Minsky on Schumpeter, “Dilettantism,” and History

Michael Stephens | October 18, 2013

As is well known, Hyman Minsky was a student of Joseph Schumpeter’s at Harvard. Minsky’s “stages” theory of capitalist development, fleshed out during the later part of his life while he was here at the Levy Institute, arguably owes something to the influence of his former dissertation adviser. There’s a short paper in the archive from 1992, “Schumpeter and Finance” (pdf), in which Minsky presents a tight, clear summary of his vision of the evolution of capitalism and finance, right up to the present-day stage of “money manager capitalism.”

You should read it for that reason alone (especially if your acquaintance with Minsky’s work extends only to his “financial instability hypothesis”), but it also contains a short passage that deserves to be quoted on its own, in which Minsky, in the context of a reminiscence of his teacher (“We talked about important things as well as about economics”), insists on the need to approach economics as the study of an “evolutionary beast”:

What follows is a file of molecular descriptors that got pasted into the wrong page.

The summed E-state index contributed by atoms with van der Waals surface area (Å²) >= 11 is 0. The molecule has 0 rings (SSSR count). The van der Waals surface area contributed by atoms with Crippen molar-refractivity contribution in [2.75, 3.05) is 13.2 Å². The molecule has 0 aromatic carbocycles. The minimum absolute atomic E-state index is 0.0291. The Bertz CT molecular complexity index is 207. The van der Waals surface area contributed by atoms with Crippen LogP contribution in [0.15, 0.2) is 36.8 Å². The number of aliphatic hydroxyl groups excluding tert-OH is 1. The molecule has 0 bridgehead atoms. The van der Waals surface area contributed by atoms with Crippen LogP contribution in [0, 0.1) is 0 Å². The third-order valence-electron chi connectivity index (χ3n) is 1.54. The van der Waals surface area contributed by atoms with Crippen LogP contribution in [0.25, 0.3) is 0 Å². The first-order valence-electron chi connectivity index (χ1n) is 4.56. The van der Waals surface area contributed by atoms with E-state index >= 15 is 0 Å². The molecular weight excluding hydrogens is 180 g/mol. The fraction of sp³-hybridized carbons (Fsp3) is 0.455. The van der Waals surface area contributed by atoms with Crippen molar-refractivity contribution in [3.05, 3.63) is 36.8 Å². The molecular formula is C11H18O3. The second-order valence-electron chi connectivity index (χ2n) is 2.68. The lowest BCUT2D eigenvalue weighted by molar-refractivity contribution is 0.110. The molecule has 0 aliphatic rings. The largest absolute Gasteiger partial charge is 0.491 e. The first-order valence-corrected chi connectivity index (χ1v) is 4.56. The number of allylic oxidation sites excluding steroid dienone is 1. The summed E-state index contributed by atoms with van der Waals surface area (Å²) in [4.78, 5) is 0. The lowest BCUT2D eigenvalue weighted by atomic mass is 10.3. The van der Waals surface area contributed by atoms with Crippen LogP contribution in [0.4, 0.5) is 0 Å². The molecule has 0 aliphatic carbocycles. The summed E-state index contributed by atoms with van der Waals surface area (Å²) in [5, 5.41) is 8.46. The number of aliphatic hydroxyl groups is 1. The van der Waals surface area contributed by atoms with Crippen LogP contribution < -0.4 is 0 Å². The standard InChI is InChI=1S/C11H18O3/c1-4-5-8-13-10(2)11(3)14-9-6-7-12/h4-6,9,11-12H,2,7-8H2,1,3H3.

“In 1948–49 the representative graduate student considered Schumpeter to be passé. Paying attention to him, joining him in his study was evidence of a lack of fundamental seriousness, of dilettantism. Given the command of mathematics that economists of that time possessed, Schumpeter’s model was not tractable. As a result his vision was ignored by the candidates striving to be mathematical economists and econometricians.

The events of our time, especially but not exclusively the break-up of the Soviet ministerial model of socialism, vindicates the Schumpeter vision of economies as evolving systems, systems that exist in history and change in response to endogenous factors. (Schumpeter acknowledged that this vision owes much to Marx.) This message, that societies are evolutionary beasts which cannot be frozen in time and reduced to static mathematical formulations, was never more relevant that it is today. No doctrine, no vision that reduces economics to the study of equilibrium seeking and sustaining systems can have a long-lasting relevance. The message of Schumpeter is that history does not lead to an end of history.”


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